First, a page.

Searching over 5,500,000 cases.

Buy This Entire Record For $7.95

Download the entire decision to receive the complete text, official citation,
docket number, dissents and concurrences, and footnotes for this case.

Learn more about what you receive with purchase of this case.

Westine v. Warden USP Terre Haute

United States District Court, S.D. Indiana, Terre Haute Division

January 2, 2018

JOHN G. WESTINE, Petitioner,


          Hon. William T. Lawrence, Judge

         Petitioner John G. Westine, Jr., currently incarcerated at the United States Penitentiary in Terre Haute, Indiana (“USP-Terre Haute”), brings this habeas corpus action pursuant to 28 U.S.C. § 2241 to challenge the execution of his sentence with relation to two detainers placed upon him.[1]He asks the court to vacate the “illegal” detainers as void.

         I. FILING FEE

         The petitioner's motion for leave to proceed without prepaying fees or costs, Dkt. No. 2, is granted because the Court finds that the petitioner does not have the assets or means to pay even an initial partial filing fee. Because the Prison Litigation Reform Act mandates that a prisoner will not be prohibited from bringing a civil action for the reason that he lacks the assets and means to pay an initial partial filing fee, 28 U.S.C. § 1915(b)(4), the petitioner will be granted a waiver of payment of the initial partial filing fee in this case. He is still obligated, however, to pay the full five dollar filing fee pursuant to the statutory formula set forth in 28 U.S.C. § 1915(b)(2). See Id. § 1915(b)(1). “All [28 U.S.C.] § 1915 has ever done is excuse pre-payment of the docket fees; a litigant remains liable for them, and for other costs, although poverty may make collection impossible.” Abdul-Wadood v. Nathan, 91 F.3d 1023, 1025 (7th Cir. 1996).


         Rule 4 of the Rules Governing § 2254 Cases in United States District Courts provides that upon preliminary consideration by the district court judge, “[i]f it plainly appears from the petition and any attached exhibits that the petitioner is not entitled to relief in the district court, the judge must dismiss the petition and direct the clerk to notify the petitioner.” Rule 1(b) of those Rules gives this Court the authority to apply the rules to other habeas corpus cases. After reviewing the Petition in the present case, the Court concludes that petitioner is not eligible for relief under § 2241 at this time, and the Petition must be dismissed.

         Petitioner is essentially seeking an order from this Court directing the removal of two detainers. This is the same claim previously raised in Westine v. Warden USP Terre Haute and United States Parole Comm., No. 2:17-cv-558-JMS-MJD.

         At the outset, this Court must independently evaluate the substance of a petitioner's claim to determine if the correct statute - in this case 28 U.S.C. § 2241 - is being invoked. Bunn v. Conley, 309 F.3d 1002, 1006-07 (7th Cir. 2002); Godoski v. United States, 304 F.3d 761, 763 (7th Cir. 2002) (court must evaluate independently the substance of the claim being brought, to see if correct statute is being invoked). A petition for a writ of habeas corpus is the proper route “[i]f the prisoner is seeking what can fairly be described as a quantum change in the level of custody-whether outright freedom, or freedom subject to the limited reporting and financial constraints of bond or parole or probation.” Graham v. Broglin, 922 F.2d 379, 381 (7th Cir. 1991).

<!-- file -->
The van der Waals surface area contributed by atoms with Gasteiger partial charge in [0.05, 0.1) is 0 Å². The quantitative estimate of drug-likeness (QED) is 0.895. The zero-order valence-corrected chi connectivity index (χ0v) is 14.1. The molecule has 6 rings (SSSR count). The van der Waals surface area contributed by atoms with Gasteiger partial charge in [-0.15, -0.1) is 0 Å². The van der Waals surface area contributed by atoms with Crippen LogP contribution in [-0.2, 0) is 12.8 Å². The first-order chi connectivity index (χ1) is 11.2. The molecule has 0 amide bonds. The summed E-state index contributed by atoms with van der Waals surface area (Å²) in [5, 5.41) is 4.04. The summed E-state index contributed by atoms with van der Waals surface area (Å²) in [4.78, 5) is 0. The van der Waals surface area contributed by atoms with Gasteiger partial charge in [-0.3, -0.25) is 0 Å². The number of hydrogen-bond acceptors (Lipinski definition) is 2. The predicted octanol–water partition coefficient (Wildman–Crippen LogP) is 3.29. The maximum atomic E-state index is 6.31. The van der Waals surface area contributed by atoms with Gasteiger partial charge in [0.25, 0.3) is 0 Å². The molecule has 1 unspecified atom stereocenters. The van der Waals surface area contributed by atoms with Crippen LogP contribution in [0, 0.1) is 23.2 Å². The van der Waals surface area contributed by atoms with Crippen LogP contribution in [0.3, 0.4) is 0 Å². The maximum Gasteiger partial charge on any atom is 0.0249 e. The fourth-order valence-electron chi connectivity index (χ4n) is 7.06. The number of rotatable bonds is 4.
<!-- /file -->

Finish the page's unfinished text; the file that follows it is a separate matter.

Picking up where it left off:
Here, the Petition is subject to dismissal because § 2241 is not the appropriate procedural vehicle for the claim the petitioner is raising at this time.[2] See Merriweather v. U.S. Parole Comm'n, No. 16-CV-0561-DRH, 2016 WL 3683128, at *2-3 (S.D. Ill. July 12, 2016) (dismissing § 2241 petition seeking to remove a detainer). It appears from the limited facts provided in the Petition and the petitioner's criminal record that petitioner is merely seeking the removal of a detainer, though he will remain in custody as a result of his conviction for several crimes in the United States District Court for the Eastern District of Kentucky in No. 3:14-cr-00010-GFVT-REW. Specifically, Judgment reflecting a term of imprisonment of 480 months was entered on March 18, 2016, in that criminal case. In addition, petitioner's direct appeal remains pending before the Sixth Circuit Court of Appeals in No. 16-5356.

         Thus, the request to remove a detainer does not seek an outright release from custody or a quantum change in custodial status-the two primary remedies to be sought under a habeas petition. Instead, the petitioner merely seeks an order from this Court directing the U.S. Parole Commission and U.S. Marshal Service to remove a detainer despite the fact that petitioner will remain in custody.

         To summarize, petitioner has not and cannot show that a grant of his requested relief would result in his release or some other quantum change in his custodial status. Absent a showing of this nature, he does not yet qualify for relief under § 2241, because he does not argue that he is wrongfully being held. His claim at this juncture is speculative. Instead, the U.S. Marshals Service and the United States Parole Commission have until the end of his current term of imprisonment to decide whether or not they will act upon the detainer. Until that moment arises, this Court is not able to grant the relief requested.

         For these reasons, the petitioner's § 2241 Petition is DISMISSED without prejudice.

         IT ...

Buy This Entire Record For $7.95

Download the entire decision to receive the complete text, official citation,
docket number, dissents and concurrences, and footnotes for this case.

Learn more about what you receive with purchase of this case.